Back in Lisbon, we launched the gradual transition of our security responsibilities, with the aim of Afghan forces being in charge country-wide by the end of 2014 – a date proposed by President Karzai. At Chicago, NATO leaders agreed that we are on track in implementing the Lisbon strategy. Today, three quarters of the Afghan population are already living in areas where their own security forces are in the lead for security. And we gave a strong signal at Chicago that we want to keep up that momentum in the transition process.
But we also made it clear that we will continue to support Afghanistan after ISAF’s combat mission ends in December 2014. From 2015, we expect to maintain a NATO-led presence to train, advise and assist the Afghan security forces. And together with our partners in ISAF, we will pay our fair share to help sustain the army and police that Afghanistan needs for the future, so as to ensure that the Taliban cannot make a comeback, nor believe they can wait us out.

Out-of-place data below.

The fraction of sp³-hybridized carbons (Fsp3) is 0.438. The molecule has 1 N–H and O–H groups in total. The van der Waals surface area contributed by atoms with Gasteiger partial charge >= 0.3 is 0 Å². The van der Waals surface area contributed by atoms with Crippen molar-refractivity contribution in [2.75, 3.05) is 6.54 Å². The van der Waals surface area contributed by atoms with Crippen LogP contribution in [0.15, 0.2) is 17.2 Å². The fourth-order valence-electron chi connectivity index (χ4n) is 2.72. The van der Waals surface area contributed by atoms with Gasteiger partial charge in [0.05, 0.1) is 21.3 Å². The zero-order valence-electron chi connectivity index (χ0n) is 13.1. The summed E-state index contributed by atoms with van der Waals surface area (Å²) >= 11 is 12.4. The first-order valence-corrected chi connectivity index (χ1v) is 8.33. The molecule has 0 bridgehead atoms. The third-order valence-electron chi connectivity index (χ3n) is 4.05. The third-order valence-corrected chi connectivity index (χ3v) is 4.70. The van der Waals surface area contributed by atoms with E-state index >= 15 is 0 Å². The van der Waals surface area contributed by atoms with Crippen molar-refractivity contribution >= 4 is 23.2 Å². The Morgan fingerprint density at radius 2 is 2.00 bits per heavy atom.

We had 60 nations and organisations represented around the table for our discussion on Afghanistan, including the country’s Central Asian neighbours and the Russian Federation. That was also a strong signal – a signal of our collective commitment to a stable and secure Afghanistan, together with our Afghan partners and the international community as a whole.
It is important now that we maintain our solidarity as NATO Allies, and with our partners in ISAF. And there is a crucial role for our parliamentarians in bolstering that solidarity.
But other nations, too, should take a hard look at how they can contribute to Afghanistan’s future. And of course, the Afghan Government itself must remain committed to building a democratic society, respecting human rights and fundamental freedoms, extending the rule of law, and fighting corruption,.